Placed in this type of situation I would be described as ‘gregarious’ and ‘transparent’. Which is a nice way of saying ‘gobby’ and a little flirtatious. My mother describes me as a social butterfly and my father hangs his head when forced to remember my antics as a young woman. When it comes to life, the universe and absolutely everything, my husband and sons know there is very little I’m not willing to talk about squarely, openly and in-depth.

This approach to life can appear somewhat brash to some. To others it can be anything from amusing to down-right embarrassing. Peter, a true gent from a generation expected to be seen and not heard, quietly revelled in the novelty of it. To young Jack and Sarah it was an invitation to be as open and honest in return. And herein lies the real benefit to transparency. The more open you are, the more other people will reveal of themselves to you. Under these circumstances certain types of people will reciprocate with bright-eyed joy in the freedom of it and there begins what will feel like a meeting of minds. Mutual appreciation will ultimately turn into mutual attraction. Pheromones go crazy. Chemistry flies. Married women find themselves having to have serious talks with themselves on a regular basis. Trust me, I’m an expert. Luckily it is this bit I like best. The really naughty stuff seems unnecessary in comparison. This is what is known as ‘love of the chase’. It saves many of us from being truly bad. Sadly however it does not prevent us from making complete and total idiots of ourselves occasionally… but that was all still to come.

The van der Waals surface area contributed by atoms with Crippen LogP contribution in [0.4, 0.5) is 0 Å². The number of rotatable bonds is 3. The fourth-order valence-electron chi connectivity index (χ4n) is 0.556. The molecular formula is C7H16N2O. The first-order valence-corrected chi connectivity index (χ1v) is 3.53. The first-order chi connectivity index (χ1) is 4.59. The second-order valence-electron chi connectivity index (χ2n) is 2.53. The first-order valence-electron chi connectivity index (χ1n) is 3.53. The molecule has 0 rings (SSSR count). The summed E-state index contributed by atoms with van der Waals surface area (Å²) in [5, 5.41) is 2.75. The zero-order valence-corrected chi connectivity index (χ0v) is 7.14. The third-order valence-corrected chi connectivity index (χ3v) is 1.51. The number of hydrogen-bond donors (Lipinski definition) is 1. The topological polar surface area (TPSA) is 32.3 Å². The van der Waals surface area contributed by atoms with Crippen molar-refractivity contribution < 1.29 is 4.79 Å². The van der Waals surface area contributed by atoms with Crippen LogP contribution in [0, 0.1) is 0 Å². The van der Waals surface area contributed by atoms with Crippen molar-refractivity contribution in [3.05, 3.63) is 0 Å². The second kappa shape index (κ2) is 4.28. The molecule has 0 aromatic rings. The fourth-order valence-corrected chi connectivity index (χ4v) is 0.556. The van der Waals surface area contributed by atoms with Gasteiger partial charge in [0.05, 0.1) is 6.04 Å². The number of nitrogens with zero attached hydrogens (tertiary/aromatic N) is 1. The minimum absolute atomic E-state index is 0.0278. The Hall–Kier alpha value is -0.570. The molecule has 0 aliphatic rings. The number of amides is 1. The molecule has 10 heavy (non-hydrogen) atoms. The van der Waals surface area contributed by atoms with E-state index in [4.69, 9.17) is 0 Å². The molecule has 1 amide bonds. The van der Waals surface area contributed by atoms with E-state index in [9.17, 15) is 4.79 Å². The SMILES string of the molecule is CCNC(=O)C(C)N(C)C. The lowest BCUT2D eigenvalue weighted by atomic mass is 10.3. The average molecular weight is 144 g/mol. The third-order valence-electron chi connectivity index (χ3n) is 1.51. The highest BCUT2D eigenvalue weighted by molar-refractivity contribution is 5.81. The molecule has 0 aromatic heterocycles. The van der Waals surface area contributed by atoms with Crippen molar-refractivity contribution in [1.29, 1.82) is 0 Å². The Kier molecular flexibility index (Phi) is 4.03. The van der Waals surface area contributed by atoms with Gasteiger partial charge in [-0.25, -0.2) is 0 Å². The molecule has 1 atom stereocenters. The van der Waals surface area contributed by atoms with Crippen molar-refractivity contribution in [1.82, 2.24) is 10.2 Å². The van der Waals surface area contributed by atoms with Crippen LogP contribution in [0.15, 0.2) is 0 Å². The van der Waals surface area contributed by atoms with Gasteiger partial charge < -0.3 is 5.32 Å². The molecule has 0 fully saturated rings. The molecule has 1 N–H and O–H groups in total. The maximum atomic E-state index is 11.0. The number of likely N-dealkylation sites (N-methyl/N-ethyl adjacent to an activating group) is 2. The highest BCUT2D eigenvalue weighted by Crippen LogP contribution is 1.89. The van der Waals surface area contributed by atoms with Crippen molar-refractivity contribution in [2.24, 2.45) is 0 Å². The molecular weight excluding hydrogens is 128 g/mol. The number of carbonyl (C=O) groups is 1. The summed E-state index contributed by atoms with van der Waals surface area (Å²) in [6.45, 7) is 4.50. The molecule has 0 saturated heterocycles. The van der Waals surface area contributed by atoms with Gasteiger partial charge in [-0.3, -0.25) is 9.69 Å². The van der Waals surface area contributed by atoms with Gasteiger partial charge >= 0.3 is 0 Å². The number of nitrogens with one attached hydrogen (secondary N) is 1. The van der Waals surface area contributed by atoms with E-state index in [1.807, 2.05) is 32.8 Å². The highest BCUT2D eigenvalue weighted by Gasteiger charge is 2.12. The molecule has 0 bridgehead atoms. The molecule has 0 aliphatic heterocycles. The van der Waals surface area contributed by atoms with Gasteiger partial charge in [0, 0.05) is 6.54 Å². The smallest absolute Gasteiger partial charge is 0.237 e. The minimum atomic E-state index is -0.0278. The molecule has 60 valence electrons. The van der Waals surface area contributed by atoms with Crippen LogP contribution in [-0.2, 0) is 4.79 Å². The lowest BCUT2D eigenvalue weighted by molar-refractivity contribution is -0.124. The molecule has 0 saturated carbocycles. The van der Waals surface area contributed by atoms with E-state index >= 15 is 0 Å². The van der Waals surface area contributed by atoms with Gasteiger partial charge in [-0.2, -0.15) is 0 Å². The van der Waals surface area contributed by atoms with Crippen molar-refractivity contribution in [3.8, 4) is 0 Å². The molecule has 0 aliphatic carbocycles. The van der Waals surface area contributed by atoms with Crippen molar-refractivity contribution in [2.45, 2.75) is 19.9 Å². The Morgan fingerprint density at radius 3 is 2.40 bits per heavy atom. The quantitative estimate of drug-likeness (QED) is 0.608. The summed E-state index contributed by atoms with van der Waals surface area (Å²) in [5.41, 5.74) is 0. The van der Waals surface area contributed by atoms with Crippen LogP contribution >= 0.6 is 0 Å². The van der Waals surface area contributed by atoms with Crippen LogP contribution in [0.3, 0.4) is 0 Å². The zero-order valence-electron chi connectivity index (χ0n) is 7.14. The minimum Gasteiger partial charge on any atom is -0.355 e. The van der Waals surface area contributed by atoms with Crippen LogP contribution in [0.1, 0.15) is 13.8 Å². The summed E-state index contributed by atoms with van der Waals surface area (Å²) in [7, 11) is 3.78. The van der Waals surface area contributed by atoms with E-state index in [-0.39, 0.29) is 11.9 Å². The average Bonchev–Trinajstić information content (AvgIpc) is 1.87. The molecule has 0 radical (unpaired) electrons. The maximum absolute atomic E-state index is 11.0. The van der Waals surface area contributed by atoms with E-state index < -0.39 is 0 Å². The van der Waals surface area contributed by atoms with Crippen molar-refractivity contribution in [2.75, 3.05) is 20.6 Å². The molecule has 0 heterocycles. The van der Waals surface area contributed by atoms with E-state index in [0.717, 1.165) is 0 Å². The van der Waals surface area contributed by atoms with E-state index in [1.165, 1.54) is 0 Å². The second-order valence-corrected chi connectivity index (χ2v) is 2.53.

So, when asked if I might join a walk along the river with some of my most precious new friends I jumped at the chance. I wanted to spend as much time with these people as I could. And I guess I was also a little interested in finding elephant footprints and even dung too.

Competitive by nature

We took a jeep as far as we could before going on foot, through the head-high grasses along the bank and down to the water. As a group we followed Bhim along the river’s edge. The pebbles under our feet threatening to twist our ankles with every step and the further we went the larger and looser they became.